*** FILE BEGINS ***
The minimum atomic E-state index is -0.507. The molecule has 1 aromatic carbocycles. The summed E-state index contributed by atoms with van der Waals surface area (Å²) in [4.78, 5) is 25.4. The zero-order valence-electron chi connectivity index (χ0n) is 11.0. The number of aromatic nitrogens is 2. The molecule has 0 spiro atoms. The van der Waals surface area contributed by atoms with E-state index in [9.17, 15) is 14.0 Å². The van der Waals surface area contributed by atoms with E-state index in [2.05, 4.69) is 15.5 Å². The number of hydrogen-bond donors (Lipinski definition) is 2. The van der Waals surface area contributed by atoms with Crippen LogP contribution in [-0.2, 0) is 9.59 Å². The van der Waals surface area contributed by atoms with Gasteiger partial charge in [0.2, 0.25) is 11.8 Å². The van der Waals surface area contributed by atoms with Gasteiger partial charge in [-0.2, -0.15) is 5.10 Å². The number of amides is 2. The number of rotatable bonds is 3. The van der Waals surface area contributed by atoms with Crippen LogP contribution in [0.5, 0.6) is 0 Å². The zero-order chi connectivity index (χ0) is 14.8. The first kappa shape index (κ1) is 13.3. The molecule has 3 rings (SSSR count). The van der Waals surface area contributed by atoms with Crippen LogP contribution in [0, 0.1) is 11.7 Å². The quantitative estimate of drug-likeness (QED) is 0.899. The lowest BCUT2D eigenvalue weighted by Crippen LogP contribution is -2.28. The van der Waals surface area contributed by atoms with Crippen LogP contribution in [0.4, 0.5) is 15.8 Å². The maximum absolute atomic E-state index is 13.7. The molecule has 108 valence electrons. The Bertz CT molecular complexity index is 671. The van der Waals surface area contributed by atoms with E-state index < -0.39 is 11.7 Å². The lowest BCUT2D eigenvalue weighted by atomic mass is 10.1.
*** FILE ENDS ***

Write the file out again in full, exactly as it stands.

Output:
The minimum atomic E-state index is -0.507. The molecule has 1 aromatic carbocycles. The summed E-state index contributed by atoms with van der Waals surface area (Å²) in [4.78, 5) is 25.4. The zero-order valence-electron chi connectivity index (χ0n) is 11.0. The number of aromatic nitrogens is 2. The molecule has 0 spiro atoms. The van der Waals surface area contributed by atoms with E-state index in [9.17, 15) is 14.0 Å². The van der Waals surface area contributed by atoms with E-state index in [2.05, 4.69) is 15.5 Å². The number of hydrogen-bond donors (Lipinski definition) is 2. The van der Waals surface area contributed by atoms with Crippen LogP contribution in [-0.2, 0) is 9.59 Å². The van der Waals surface area contributed by atoms with Gasteiger partial charge in [0.2, 0.25) is 11.8 Å². The van der Waals surface area contributed by atoms with Gasteiger partial charge in [-0.2, -0.15) is 5.10 Å². The number of amides is 2. The number of rotatable bonds is 3. The van der Waals surface area contributed by atoms with Crippen LogP contribution in [0.5, 0.6) is 0 Å². The zero-order chi connectivity index (χ0) is 14.8. The first kappa shape index (κ1) is 13.3. The molecule has 3 rings (SSSR count). The van der Waals surface area contributed by atoms with Crippen LogP contribution in [0, 0.1) is 11.7 Å². The quantitative estimate of drug-likeness (QED) is 0.899. The lowest BCUT2D eigenvalue weighted by Crippen LogP contribution is -2.28. The van der Waals surface area contributed by atoms with Crippen LogP contribution in [0.4, 0.5) is 15.8 Å². The maximum absolute atomic E-state index is 13.7. The molecule has 108 valence electrons. The Bertz CT molecular complexity index is 671. The van der Waals surface area contributed by atoms with E-state index < -0.39 is 11.7 Å². The lowest BCUT2D eigenvalue weighted by atomic mass is 10.1.